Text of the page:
Dr. Paul Deglmann, DC, DACNB, FACFN teaches us about Gut Health 101...

Q: What are the typical symptoms if I have leaky gut? 

It can be a lot of different things. Intestinal permeability, by the way, is the clinical or the medical name for leaky gut. That's why a lot of people will say, like, well it's not in the research. That's because its, intestinal permeability is the name for leaky gut medically. 

Leaky gut could result in many different symptoms, both localized (in the gut) and systemic (all over the body). Dr. Paul explains…

Gastrointestinal symptoms like bloating, constipation, diarrhea, you know, getting full quickly, belching after a meal, bloating with carbohydrates, things like that. It doesn't have to be just gastrointestinal symptoms. You can have autoimmune conditions that affect almost every part of your body. Things like eczema, acne, maybe they're, you know, they're getting patchy hair loss like alopecia areata, and maybe it's migraines. It doesn't have to be out auto-immune. It can just be an inflammatory mechanism, but it can be so many different things that that's why a lot of people go to that as a first resort. Because depending on the research that you look at, like 70-80% of your immune system lives in the gut, and so what better place to start when you're looking at like, okay inflammation is an immune type of characteristic, right, we want to look- where is the source of it? Well, it's in the gut. What can we measure? What can we kind of look at as to what could be causing that patient’s problem? So leaky gut can cause so many different things so it's, I try to encourage patients to don't just think, oh I have I have to have GI symptoms. I think the latest statistic where 87% of celiac patients don't have any stomach complaints and that's an autoimmune disease associated with the gut, right, and the reason why is because we don't have many pain receptors in the gut. So you can have a bunch of negative stuff going on and not necessarily have like a noticeable symptom sometimes.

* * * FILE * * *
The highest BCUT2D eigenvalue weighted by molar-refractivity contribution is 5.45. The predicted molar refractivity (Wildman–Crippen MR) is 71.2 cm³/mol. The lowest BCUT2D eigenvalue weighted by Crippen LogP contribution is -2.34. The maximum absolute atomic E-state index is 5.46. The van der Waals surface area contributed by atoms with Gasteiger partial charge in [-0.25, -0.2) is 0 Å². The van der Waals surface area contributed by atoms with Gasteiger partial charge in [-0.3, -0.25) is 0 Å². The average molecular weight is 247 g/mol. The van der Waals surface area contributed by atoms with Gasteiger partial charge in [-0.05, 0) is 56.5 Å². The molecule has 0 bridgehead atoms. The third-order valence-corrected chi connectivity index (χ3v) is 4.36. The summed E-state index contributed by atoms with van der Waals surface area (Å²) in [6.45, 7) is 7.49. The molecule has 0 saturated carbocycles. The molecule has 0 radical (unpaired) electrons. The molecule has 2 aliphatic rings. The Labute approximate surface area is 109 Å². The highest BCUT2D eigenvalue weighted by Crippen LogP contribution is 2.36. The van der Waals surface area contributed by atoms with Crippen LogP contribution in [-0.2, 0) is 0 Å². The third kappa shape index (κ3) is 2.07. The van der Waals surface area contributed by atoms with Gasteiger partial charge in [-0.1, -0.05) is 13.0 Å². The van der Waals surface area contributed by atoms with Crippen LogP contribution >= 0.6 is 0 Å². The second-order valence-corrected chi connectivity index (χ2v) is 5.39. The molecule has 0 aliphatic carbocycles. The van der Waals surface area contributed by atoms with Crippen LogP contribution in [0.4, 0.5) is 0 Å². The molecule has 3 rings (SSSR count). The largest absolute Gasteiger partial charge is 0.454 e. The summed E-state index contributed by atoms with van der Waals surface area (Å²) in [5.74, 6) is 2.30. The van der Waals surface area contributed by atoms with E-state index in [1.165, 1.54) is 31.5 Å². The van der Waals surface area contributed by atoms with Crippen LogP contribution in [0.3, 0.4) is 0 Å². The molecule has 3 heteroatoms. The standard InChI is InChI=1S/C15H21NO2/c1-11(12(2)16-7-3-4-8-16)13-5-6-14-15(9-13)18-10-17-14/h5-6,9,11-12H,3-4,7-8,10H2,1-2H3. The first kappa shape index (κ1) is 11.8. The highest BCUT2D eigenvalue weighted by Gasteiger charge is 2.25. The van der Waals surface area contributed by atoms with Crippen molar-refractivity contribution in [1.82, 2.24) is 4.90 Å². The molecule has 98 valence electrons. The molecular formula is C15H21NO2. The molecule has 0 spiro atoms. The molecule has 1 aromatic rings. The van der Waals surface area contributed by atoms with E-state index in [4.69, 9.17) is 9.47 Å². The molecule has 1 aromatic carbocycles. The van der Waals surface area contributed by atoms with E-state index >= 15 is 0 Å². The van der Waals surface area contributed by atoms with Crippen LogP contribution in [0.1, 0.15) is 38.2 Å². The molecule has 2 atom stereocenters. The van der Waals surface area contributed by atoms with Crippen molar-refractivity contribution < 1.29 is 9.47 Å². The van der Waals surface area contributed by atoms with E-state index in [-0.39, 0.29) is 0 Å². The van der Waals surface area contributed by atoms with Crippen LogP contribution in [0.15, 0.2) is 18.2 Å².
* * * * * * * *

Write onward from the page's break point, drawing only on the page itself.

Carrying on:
Q: That makes a lot of sense. So, I experience bloating, but then a lot of my other autoimmune type symptoms could be because of leaky gut. How many of your patients that call you about this stuff even make that correlation before calling you?

We're conditioned a little bit to think, okay I’ve got five different problems, right, like symptoms, I must have five separate issues. So I have a skin issue it must be a different cause than my headaches or my migraines or my constipation or my joint pain or my brain fog, whereas, you know, one or two things can easily stem and cause one thing then the next then the next and the next if they're unresolved. And so we want to get to the root cause of like what's causing the inflammation, what's causing the leaky gut, and many things can cause leaky gut, right, so you can't just always just blame it on one thing. And there's a lot of different things that come into a gut patient, it's not that simple; it's not just a one-size-fits-all approach, it should be a personalized approach for the patient. And so one person it might be, you know, an infection, in the next person it might be a food sensitivity, in the next patient might be a toxin that they can't get rid of, or they’re, you know, environmental toxin that they're not doing well with, in another patient it might be a hormone imbalance, right, so it's, you just have to, you know, go with each individual patient and make it unique to them and make sure that you're addressing their individual needs and concerns and then the outcome hopefully is better for them. 


Key Takeaway: 

Leaky gut is not just bloating, constipation, diarrhea, i.e. localized GI symptoms. It could also be autoimmune and inflammatory type symptoms that can show up differently in each patient. Examples: Acne, Eczema, Patchy Baldness, Migraines, Joins Pain, and many others.